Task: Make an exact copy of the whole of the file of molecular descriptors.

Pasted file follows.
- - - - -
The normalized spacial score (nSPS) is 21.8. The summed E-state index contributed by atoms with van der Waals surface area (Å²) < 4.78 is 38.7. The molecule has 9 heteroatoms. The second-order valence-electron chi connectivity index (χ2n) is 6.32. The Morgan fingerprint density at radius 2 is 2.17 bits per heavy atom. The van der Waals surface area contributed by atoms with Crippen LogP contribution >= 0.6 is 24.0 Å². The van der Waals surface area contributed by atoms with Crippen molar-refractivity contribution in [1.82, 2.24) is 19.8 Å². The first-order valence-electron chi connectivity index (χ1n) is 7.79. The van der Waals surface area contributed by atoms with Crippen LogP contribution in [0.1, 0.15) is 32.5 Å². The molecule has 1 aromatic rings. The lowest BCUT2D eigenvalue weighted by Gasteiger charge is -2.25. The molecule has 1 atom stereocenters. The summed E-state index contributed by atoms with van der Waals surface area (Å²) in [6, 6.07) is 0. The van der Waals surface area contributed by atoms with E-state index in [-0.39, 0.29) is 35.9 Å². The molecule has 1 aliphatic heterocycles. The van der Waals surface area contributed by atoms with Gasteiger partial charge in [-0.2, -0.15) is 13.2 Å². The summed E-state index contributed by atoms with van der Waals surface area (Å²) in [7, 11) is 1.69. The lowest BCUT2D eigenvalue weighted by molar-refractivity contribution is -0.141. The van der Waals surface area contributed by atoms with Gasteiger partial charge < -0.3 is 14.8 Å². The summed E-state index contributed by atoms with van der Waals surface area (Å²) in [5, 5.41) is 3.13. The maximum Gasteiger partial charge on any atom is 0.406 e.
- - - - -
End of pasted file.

The normalized spacial score (nSPS) is 21.8. The summed E-state index contributed by atoms with van der Waals surface area (Å²) < 4.78 is 38.7. The molecule has 9 heteroatoms. The second-order valence-electron chi connectivity index (χ2n) is 6.32. The Morgan fingerprint density at radius 2 is 2.17 bits per heavy atom. The van der Waals surface area contributed by atoms with Crippen LogP contribution >= 0.6 is 24.0 Å². The van der Waals surface area contributed by atoms with Crippen molar-refractivity contribution in [1.82, 2.24) is 19.8 Å². The first-order valence-electron chi connectivity index (χ1n) is 7.79. The van der Waals surface area contributed by atoms with Crippen LogP contribution in [0.1, 0.15) is 32.5 Å². The molecule has 1 aromatic rings. The lowest BCUT2D eigenvalue weighted by Gasteiger charge is -2.25. The molecule has 1 atom stereocenters. The summed E-state index contributed by atoms with van der Waals surface area (Å²) in [6, 6.07) is 0. The van der Waals surface area contributed by atoms with E-state index in [-0.39, 0.29) is 35.9 Å². The molecule has 1 aliphatic heterocycles. The van der Waals surface area contributed by atoms with Gasteiger partial charge in [-0.2, -0.15) is 13.2 Å². The summed E-state index contributed by atoms with van der Waals surface area (Å²) in [7, 11) is 1.69. The lowest BCUT2D eigenvalue weighted by molar-refractivity contribution is -0.141. The van der Waals surface area contributed by atoms with Gasteiger partial charge < -0.3 is 14.8 Å². The summed E-state index contributed by atoms with van der Waals surface area (Å²) in [5, 5.41) is 3.13. The maximum Gasteiger partial charge on any atom is 0.406 e.